TABLE 19 Bus Annual Indices of the IEEE RTS System Using ELOPF Model Bus EDNS LOEE LOLE No. LOLP MW MWh/yr hr/yr 2 0.000009 0.000035 0.30771 0.07597 3 0.002417 0.258314 2256.63238 21.11833 4 0.000487 0.014277 124.72503 4.25405 5 0.031626 2.397444 20944.07032 276.28550 6 0.007687 0.300220 2622.72271 67.15325 7 0.004939 0.057523 502.51814 43.14824 8 0.014948 0.092824 810.91128 130.58421 9 0.000096 0.017229 150.50847 0.83562 10 0.002130 0.106005 926.06369 18.61148 13 0.000017 0.002187 19.10490 0.15193 14 0.030530 3.697600 32302.23476 266.71388 15 0.002252 0.483335 4222.41804 19.67499 16 0.022565 2.458458 21477.08601 197.12974 18 0.000035 0.000411 3.58662 0.30386 19 0.002009 0.196618 1717.65143 17.54797 20 0.000374 0.030597 267.29879 3.26650

TABLE 20 Bus Annualized Indices of the IEEE MRTS System Using LC-ELOPF Model Bus EDNS LOEE LOLE No. LOLP MW MWh/yr hr/yr 1 0.000070 0.003077 26.88019 0.613096 2 0.000197 0.004553 39.77753 1.716668 3 0.045645 3.136104 27397.00799 398.757415 4 0.008141 0.238377 2082.46453 71.119096 5 0.002807 0.060188 525.80314 24.523826 6 0.074658 4.043285 35322.14143 652.211159 7 0.004632 0.228392 1995.22922 40.464313 8 0.074953 6.599125 57649.95229 654.786160 9 0.005067 0.270923 2366.78743 44.265506 10 0.009629 0.624321 5454.07045 84.116724 13 0.000182 0.024541 214.39207 1.594049 14 0.023174 1.335496 11666.88932 202.444186 15 0.002190 0.216178 1888.53496 19.128584 16 0.000042 0.004709 41.14069 0.367857 18 0.005713 0.507290 4431.68390 49.905986 19 0.000674 0.046141 403.08510 5.885718 20 0.000267 0.017418 152.16562 2.329763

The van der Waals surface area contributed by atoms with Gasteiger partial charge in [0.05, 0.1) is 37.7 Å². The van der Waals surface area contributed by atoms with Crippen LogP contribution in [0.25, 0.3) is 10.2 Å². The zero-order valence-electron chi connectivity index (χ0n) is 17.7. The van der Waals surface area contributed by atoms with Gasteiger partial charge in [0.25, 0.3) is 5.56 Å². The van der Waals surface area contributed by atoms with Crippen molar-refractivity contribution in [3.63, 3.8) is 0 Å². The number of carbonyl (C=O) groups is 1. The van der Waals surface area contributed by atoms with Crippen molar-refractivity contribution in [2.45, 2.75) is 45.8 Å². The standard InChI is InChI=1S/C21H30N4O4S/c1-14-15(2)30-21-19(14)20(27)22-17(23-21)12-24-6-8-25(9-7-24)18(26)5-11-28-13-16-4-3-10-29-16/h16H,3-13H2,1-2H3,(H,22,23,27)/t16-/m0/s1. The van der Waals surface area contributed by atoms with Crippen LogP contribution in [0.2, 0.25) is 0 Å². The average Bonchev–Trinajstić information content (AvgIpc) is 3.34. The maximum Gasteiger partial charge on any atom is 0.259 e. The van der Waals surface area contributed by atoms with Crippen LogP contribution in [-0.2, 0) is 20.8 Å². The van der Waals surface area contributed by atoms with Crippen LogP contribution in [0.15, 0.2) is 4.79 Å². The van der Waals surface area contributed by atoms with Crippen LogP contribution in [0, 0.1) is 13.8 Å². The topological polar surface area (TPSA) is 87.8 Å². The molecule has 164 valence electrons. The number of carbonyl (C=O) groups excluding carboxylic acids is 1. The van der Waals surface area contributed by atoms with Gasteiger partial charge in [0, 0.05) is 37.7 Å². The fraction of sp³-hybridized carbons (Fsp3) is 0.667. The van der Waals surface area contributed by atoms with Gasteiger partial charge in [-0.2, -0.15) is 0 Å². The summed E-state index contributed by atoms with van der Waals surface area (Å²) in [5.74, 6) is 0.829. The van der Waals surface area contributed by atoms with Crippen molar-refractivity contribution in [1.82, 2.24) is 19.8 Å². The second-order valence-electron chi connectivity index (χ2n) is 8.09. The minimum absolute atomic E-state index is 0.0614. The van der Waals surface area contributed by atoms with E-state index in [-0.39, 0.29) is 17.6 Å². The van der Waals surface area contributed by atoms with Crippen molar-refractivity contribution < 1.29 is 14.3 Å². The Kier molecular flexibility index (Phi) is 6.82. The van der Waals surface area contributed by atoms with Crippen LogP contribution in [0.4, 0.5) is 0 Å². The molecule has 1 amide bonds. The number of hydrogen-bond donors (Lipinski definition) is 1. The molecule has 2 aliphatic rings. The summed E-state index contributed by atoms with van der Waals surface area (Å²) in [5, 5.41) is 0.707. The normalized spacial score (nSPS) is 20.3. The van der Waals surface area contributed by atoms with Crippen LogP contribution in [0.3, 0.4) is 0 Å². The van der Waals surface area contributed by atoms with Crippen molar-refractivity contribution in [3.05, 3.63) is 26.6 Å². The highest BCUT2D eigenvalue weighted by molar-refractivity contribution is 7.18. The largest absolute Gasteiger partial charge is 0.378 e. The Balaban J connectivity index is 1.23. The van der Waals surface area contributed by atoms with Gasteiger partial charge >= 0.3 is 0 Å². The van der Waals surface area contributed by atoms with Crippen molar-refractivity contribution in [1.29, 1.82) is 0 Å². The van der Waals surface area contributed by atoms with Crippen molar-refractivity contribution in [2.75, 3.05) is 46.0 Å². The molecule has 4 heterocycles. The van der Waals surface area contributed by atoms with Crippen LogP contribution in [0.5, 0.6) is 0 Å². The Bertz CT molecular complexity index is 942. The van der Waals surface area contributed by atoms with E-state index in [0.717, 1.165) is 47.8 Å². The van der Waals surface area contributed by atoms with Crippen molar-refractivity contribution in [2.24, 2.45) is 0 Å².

TABLE 21 Annual Indices of the SPC System Power Flow EDNS LOEE LOLE Model LOLP MW MWh/yr hr/yr LC-ELOPF 0.001062 0.02356 205.85842 9.27717 ELOPF 0.000326 0.00659 57.59663 2.84729 DCOPF 0.000220 0.00629 54.94157 1.92192

Tables 21 and 24 show the annual and annualized indices of the SPC system. Tables 25 shows bus annual indices of the SPC system respectively using ELOPF model. Tables 26 shows bus annual indices of the SPC system using LC-ELOPF model. The annualized indices were evaluated at the annual peak load. Annual indices using linearized load flow is very close to the annual indices using DC load flow. However, annualized indices show a significant difference between using linearized load flow and DC load flow. These differences in the results can be attributed to the voltage and reactive power limits violations. For instance, in some loading scenarios, comparatively large reactive powers were flowing in some lines which cause under voltage violations. Contributions of under voltages violations in the annualized indices of the SPC system are given in Table 27.